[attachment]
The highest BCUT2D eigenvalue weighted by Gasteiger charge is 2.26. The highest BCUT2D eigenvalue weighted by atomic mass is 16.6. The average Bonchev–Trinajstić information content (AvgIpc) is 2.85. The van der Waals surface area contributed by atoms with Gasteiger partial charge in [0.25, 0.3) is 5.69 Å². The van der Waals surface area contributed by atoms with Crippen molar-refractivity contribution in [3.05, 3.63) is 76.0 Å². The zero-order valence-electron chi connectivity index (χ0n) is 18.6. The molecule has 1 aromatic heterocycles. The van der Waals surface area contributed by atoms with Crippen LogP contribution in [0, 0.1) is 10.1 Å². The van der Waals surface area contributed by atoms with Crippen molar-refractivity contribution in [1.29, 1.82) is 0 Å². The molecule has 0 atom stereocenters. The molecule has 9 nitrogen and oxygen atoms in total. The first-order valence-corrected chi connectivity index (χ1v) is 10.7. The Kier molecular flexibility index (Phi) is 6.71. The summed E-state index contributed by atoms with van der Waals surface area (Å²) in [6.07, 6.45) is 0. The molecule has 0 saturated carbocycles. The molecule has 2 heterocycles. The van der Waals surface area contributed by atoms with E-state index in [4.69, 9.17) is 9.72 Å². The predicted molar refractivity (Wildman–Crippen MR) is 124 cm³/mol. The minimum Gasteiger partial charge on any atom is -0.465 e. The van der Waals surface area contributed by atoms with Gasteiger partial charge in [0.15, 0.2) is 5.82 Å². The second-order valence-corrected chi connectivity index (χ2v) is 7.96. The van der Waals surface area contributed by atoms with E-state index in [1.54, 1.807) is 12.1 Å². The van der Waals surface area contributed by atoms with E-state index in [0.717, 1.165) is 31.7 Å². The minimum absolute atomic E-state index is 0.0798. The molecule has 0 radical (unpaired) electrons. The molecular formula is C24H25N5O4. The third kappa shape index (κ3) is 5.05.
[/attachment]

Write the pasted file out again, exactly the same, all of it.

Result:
The highest BCUT2D eigenvalue weighted by Gasteiger charge is 2.26. The highest BCUT2D eigenvalue weighted by atomic mass is 16.6. The average Bonchev–Trinajstić information content (AvgIpc) is 2.85. The van der Waals surface area contributed by atoms with Gasteiger partial charge in [0.25, 0.3) is 5.69 Å². The van der Waals surface area contributed by atoms with Crippen molar-refractivity contribution in [3.05, 3.63) is 76.0 Å². The zero-order valence-electron chi connectivity index (χ0n) is 18.6. The molecule has 1 aromatic heterocycles. The van der Waals surface area contributed by atoms with Crippen LogP contribution in [0, 0.1) is 10.1 Å². The van der Waals surface area contributed by atoms with Crippen molar-refractivity contribution in [1.29, 1.82) is 0 Å². The molecule has 0 atom stereocenters. The molecule has 9 nitrogen and oxygen atoms in total. The first-order valence-corrected chi connectivity index (χ1v) is 10.7. The Kier molecular flexibility index (Phi) is 6.71. The summed E-state index contributed by atoms with van der Waals surface area (Å²) in [6.07, 6.45) is 0. The molecule has 0 saturated carbocycles. The molecule has 2 heterocycles. The van der Waals surface area contributed by atoms with E-state index in [4.69, 9.17) is 9.72 Å². The predicted molar refractivity (Wildman–Crippen MR) is 124 cm³/mol. The minimum Gasteiger partial charge on any atom is -0.465 e. The van der Waals surface area contributed by atoms with Gasteiger partial charge in [0.15, 0.2) is 5.82 Å². The second-order valence-corrected chi connectivity index (χ2v) is 7.96. The van der Waals surface area contributed by atoms with E-state index in [1.54, 1.807) is 12.1 Å². The van der Waals surface area contributed by atoms with E-state index in [0.717, 1.165) is 31.7 Å². The minimum absolute atomic E-state index is 0.0798. The molecule has 0 radical (unpaired) electrons. The molecular formula is C24H25N5O4. The third kappa shape index (κ3) is 5.05.